Friday, April 5, 2019 | Washington, DC
Thank you, Dan, for your kind welcome.
Good morning everyone, and welcome to another exciting day! This really is a special event for me; I have so much to tell you about the work we have been doing at NHTSA.
I hope you have had a chance this week to view the cherry blossoms around the Tidal Basin, and that you – like me – noticed that, as stunning as they are, they simply can’t compete with the exciting growth we are all experiencing together! That’s because our work together to improve safety and mobility will endure long after this week together, and that the actions we are taking will protect our children and our children’s children for years to come.
Seeing so many of you here in Washington over the past couple of days has energized me for all of our work together to improve the safety and accessibility of motor vehicle transportation, and to pave the path toward further technological improvements. I care deeply about the success that we have and will achieve together.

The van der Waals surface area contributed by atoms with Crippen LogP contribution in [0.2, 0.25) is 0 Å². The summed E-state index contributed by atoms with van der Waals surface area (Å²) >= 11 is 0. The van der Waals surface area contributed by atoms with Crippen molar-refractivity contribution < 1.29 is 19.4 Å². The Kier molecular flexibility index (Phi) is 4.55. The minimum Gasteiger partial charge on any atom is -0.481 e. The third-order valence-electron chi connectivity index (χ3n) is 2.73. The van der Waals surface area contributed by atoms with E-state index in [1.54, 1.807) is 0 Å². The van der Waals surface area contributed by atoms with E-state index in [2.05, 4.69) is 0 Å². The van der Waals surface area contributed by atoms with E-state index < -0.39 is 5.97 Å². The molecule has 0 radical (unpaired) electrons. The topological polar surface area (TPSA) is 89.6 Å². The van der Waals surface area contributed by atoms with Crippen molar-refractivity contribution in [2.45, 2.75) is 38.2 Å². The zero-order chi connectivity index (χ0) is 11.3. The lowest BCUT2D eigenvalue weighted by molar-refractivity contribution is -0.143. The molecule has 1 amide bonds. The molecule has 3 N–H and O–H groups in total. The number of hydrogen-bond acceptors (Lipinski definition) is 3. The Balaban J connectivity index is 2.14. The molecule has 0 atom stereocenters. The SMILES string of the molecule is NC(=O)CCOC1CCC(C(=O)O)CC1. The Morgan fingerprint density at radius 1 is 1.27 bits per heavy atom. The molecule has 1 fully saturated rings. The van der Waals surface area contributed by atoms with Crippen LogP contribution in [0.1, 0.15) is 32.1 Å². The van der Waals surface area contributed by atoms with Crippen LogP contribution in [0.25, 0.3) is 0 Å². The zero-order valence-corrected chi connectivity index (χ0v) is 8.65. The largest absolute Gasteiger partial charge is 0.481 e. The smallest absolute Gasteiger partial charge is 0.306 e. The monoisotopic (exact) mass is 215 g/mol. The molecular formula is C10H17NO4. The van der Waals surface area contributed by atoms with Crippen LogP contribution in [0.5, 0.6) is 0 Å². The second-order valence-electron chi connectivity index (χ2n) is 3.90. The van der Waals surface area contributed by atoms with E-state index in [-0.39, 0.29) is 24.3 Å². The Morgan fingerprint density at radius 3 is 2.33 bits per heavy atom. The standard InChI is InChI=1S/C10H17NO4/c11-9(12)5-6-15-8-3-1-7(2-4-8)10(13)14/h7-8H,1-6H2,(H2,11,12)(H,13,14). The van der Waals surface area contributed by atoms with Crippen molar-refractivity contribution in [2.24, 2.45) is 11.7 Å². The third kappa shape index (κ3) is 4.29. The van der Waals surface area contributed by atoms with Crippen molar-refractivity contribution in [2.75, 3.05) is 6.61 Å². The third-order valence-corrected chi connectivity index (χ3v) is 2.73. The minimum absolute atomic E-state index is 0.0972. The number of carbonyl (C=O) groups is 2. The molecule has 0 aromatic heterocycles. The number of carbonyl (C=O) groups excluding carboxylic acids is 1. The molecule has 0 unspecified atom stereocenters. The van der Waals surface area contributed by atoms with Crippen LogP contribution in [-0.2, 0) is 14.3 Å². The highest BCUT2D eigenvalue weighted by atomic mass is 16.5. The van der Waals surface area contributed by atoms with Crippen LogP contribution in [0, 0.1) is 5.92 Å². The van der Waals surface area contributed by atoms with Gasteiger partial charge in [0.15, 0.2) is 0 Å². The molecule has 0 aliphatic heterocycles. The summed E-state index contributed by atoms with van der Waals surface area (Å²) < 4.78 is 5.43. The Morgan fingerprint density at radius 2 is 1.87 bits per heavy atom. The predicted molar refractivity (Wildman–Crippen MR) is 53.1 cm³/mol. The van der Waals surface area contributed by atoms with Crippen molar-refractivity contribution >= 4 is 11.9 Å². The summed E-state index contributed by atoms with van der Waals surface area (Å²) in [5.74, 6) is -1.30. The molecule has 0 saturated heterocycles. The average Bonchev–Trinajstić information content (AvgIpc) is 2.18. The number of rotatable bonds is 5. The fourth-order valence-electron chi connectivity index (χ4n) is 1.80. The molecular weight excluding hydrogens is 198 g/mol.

Today, first, I’d like to review some of our accomplishments in transportation safety in the past year.
Second, I would like to tell you about some work in progress.
Third, I would like to speak about the SAFE Vehicles Rule. I realize I haven’t had the opportunity to speak with most of you since the close of the public comment period, and many of you wonder how that work is progressing.
Lastly, let’s chat about the concept of a comprehensive regulatory framework for automated vehicles.
We have a lot to cover together, so let’s get started.
First, safety accomplishments.
What a year it has been!
Automatic Emergency Braking is making great strides. Ten automakers report equipping more than half of the vehicles they produced between September 1, 2017, and August 31, 2018, with automatic emergency braking. Three manufacturers report 93 percent or higher conformance with the voluntary commitment. The auto industry deserves recognition for proactively adopting an advanced safety technology that can do more than just help people survive crashes, it can help avoid crashes altogether.